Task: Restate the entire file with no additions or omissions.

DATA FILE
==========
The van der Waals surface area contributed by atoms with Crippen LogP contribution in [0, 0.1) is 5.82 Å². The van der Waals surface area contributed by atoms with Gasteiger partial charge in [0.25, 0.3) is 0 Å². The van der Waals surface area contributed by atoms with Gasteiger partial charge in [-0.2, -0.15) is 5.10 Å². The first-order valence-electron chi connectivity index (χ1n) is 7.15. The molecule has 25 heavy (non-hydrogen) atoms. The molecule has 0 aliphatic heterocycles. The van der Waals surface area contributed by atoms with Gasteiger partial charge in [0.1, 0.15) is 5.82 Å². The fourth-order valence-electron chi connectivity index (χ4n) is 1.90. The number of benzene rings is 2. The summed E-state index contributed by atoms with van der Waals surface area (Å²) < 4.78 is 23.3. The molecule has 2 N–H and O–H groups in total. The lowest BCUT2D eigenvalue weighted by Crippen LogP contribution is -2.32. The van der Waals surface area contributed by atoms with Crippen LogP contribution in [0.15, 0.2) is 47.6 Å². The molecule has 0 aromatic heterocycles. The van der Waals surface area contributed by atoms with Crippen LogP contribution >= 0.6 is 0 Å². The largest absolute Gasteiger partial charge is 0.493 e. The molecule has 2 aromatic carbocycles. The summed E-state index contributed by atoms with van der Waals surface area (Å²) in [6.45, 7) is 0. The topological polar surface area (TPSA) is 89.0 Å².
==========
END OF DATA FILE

The van der Waals surface area contributed by atoms with Crippen LogP contribution in [0, 0.1) is 5.82 Å². The van der Waals surface area contributed by atoms with Gasteiger partial charge in [0.25, 0.3) is 0 Å². The van der Waals surface area contributed by atoms with Gasteiger partial charge in [-0.2, -0.15) is 5.10 Å². The first-order valence-electron chi connectivity index (χ1n) is 7.15. The molecule has 25 heavy (non-hydrogen) atoms. The molecule has 0 aliphatic heterocycles. The van der Waals surface area contributed by atoms with Gasteiger partial charge in [0.1, 0.15) is 5.82 Å². The fourth-order valence-electron chi connectivity index (χ4n) is 1.90. The number of benzene rings is 2. The summed E-state index contributed by atoms with van der Waals surface area (Å²) < 4.78 is 23.3. The molecule has 2 N–H and O–H groups in total. The lowest BCUT2D eigenvalue weighted by Crippen LogP contribution is -2.32. The van der Waals surface area contributed by atoms with Crippen LogP contribution in [0.15, 0.2) is 47.6 Å². The molecule has 0 aromatic heterocycles. The van der Waals surface area contributed by atoms with Crippen LogP contribution >= 0.6 is 0 Å². The largest absolute Gasteiger partial charge is 0.493 e. The molecule has 2 aromatic carbocycles. The summed E-state index contributed by atoms with van der Waals surface area (Å²) in [6.45, 7) is 0. The topological polar surface area (TPSA) is 89.0 Å².